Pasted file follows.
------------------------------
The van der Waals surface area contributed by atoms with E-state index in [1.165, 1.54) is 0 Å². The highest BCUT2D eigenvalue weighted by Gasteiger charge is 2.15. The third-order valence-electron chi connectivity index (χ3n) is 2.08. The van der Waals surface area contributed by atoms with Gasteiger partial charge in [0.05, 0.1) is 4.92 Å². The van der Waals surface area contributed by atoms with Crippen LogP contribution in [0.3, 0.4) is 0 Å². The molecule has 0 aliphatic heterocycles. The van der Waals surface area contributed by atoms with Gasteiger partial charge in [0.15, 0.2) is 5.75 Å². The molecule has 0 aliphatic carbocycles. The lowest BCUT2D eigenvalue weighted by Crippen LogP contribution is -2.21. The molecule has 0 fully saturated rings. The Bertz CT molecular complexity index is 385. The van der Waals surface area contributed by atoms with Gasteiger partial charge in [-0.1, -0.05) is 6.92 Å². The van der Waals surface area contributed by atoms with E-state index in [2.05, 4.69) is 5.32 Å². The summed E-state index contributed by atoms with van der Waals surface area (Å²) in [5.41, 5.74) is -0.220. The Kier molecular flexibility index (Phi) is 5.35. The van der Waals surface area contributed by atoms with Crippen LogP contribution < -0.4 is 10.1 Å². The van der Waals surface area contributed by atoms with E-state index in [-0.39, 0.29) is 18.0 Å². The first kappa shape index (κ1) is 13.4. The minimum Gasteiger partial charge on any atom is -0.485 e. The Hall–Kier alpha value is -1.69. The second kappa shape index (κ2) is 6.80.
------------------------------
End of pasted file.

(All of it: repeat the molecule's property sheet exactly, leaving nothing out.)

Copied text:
The van der Waals surface area contributed by atoms with E-state index in [1.165, 1.54) is 0 Å². The highest BCUT2D eigenvalue weighted by Gasteiger charge is 2.15. The third-order valence-electron chi connectivity index (χ3n) is 2.08. The van der Waals surface area contributed by atoms with Gasteiger partial charge in [0.05, 0.1) is 4.92 Å². The van der Waals surface area contributed by atoms with Crippen LogP contribution in [0.3, 0.4) is 0 Å². The molecule has 0 aliphatic heterocycles. The van der Waals surface area contributed by atoms with Gasteiger partial charge in [0.15, 0.2) is 5.75 Å². The molecule has 0 aliphatic carbocycles. The lowest BCUT2D eigenvalue weighted by Crippen LogP contribution is -2.21. The molecule has 0 fully saturated rings. The Bertz CT molecular complexity index is 385. The van der Waals surface area contributed by atoms with Gasteiger partial charge in [-0.1, -0.05) is 6.92 Å². The van der Waals surface area contributed by atoms with E-state index in [2.05, 4.69) is 5.32 Å². The summed E-state index contributed by atoms with van der Waals surface area (Å²) in [5.41, 5.74) is -0.220. The Kier molecular flexibility index (Phi) is 5.35. The van der Waals surface area contributed by atoms with Crippen LogP contribution < -0.4 is 10.1 Å². The van der Waals surface area contributed by atoms with E-state index in [-0.39, 0.29) is 18.0 Å². The first kappa shape index (κ1) is 13.4. The minimum Gasteiger partial charge on any atom is -0.485 e. The Hall–Kier alpha value is -1.69. The second kappa shape index (κ2) is 6.80.